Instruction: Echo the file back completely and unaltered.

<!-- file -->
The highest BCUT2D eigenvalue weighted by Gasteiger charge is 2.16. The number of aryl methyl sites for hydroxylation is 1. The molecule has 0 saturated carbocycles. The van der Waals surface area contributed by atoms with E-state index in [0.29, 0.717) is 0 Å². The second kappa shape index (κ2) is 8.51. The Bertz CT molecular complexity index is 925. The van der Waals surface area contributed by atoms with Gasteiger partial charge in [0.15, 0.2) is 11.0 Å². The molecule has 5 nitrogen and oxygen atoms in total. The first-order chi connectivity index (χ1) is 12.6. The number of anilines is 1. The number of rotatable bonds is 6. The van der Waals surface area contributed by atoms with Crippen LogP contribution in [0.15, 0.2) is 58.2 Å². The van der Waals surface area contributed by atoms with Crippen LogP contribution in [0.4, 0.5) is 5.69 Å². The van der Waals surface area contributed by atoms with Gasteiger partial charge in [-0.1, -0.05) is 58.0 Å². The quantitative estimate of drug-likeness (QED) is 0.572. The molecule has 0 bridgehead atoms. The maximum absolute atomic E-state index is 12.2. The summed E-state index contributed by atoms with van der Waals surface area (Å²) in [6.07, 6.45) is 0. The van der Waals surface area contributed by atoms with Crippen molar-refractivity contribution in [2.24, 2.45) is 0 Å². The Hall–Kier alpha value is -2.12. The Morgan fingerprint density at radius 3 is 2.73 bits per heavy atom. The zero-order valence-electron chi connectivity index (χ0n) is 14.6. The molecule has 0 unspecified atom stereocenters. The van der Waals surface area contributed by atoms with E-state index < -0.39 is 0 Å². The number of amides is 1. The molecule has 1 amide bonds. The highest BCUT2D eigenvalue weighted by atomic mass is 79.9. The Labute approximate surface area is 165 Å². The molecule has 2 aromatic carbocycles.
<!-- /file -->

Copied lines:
The highest BCUT2D eigenvalue weighted by Gasteiger charge is 2.16. The number of aryl methyl sites for hydroxylation is 1. The molecule has 0 saturated carbocycles. The van der Waals surface area contributed by atoms with E-state index in [0.29, 0.717) is 0 Å². The second kappa shape index (κ2) is 8.51. The Bertz CT molecular complexity index is 925. The van der Waals surface area contributed by atoms with Gasteiger partial charge in [0.15, 0.2) is 11.0 Å². The molecule has 5 nitrogen and oxygen atoms in total. The first-order chi connectivity index (χ1) is 12.6. The number of anilines is 1. The number of rotatable bonds is 6. The van der Waals surface area contributed by atoms with Crippen LogP contribution in [0.15, 0.2) is 58.2 Å². The van der Waals surface area contributed by atoms with Crippen LogP contribution in [0.4, 0.5) is 5.69 Å². The van der Waals surface area contributed by atoms with Gasteiger partial charge in [-0.1, -0.05) is 58.0 Å². The quantitative estimate of drug-likeness (QED) is 0.572. The molecule has 0 bridgehead atoms. The maximum absolute atomic E-state index is 12.2. The summed E-state index contributed by atoms with van der Waals surface area (Å²) in [6.07, 6.45) is 0. The van der Waals surface area contributed by atoms with Crippen molar-refractivity contribution in [2.24, 2.45) is 0 Å². The Hall–Kier alpha value is -2.12. The Morgan fingerprint density at radius 3 is 2.73 bits per heavy atom. The zero-order valence-electron chi connectivity index (χ0n) is 14.6. The molecule has 0 unspecified atom stereocenters. The van der Waals surface area contributed by atoms with E-state index < -0.39 is 0 Å². The number of amides is 1. The molecule has 1 amide bonds. The highest BCUT2D eigenvalue weighted by atomic mass is 79.9. The Labute approximate surface area is 165 Å². The molecule has 2 aromatic carbocycles.